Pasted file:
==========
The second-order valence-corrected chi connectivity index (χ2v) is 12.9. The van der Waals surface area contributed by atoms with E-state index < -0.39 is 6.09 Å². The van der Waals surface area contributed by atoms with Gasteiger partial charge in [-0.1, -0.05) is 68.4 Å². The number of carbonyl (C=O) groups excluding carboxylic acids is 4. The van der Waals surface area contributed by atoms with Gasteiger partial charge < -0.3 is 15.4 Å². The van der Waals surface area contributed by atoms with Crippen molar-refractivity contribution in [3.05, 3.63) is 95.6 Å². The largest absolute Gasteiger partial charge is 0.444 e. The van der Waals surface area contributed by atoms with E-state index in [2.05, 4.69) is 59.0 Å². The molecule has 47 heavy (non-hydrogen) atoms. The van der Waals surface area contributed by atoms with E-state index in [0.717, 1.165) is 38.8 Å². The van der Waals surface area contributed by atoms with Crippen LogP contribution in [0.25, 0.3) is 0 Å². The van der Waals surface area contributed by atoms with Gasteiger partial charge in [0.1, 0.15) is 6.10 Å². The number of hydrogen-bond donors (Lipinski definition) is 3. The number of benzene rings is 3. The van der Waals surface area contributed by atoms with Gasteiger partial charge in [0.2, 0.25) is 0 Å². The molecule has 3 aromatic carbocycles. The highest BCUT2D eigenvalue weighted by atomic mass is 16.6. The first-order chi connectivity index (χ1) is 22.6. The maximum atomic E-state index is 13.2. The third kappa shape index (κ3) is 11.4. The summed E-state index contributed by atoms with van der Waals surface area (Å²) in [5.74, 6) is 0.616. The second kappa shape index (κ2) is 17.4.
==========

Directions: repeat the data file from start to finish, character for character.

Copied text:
The second-order valence-corrected chi connectivity index (χ2v) is 12.9. The van der Waals surface area contributed by atoms with E-state index < -0.39 is 6.09 Å². The van der Waals surface area contributed by atoms with Gasteiger partial charge in [-0.1, -0.05) is 68.4 Å². The number of carbonyl (C=O) groups excluding carboxylic acids is 4. The van der Waals surface area contributed by atoms with Gasteiger partial charge < -0.3 is 15.4 Å². The van der Waals surface area contributed by atoms with Crippen molar-refractivity contribution in [3.05, 3.63) is 95.6 Å². The largest absolute Gasteiger partial charge is 0.444 e. The van der Waals surface area contributed by atoms with E-state index in [2.05, 4.69) is 59.0 Å². The molecule has 47 heavy (non-hydrogen) atoms. The van der Waals surface area contributed by atoms with E-state index in [0.717, 1.165) is 38.8 Å². The van der Waals surface area contributed by atoms with Crippen LogP contribution in [0.25, 0.3) is 0 Å². The van der Waals surface area contributed by atoms with Gasteiger partial charge in [0.1, 0.15) is 6.10 Å². The number of hydrogen-bond donors (Lipinski definition) is 3. The number of benzene rings is 3. The van der Waals surface area contributed by atoms with Gasteiger partial charge in [0.2, 0.25) is 0 Å². The molecule has 3 aromatic carbocycles. The highest BCUT2D eigenvalue weighted by atomic mass is 16.6. The first-order chi connectivity index (χ1) is 22.6. The maximum atomic E-state index is 13.2. The third kappa shape index (κ3) is 11.4. The summed E-state index contributed by atoms with van der Waals surface area (Å²) in [5.74, 6) is 0.616. The second kappa shape index (κ2) is 17.4.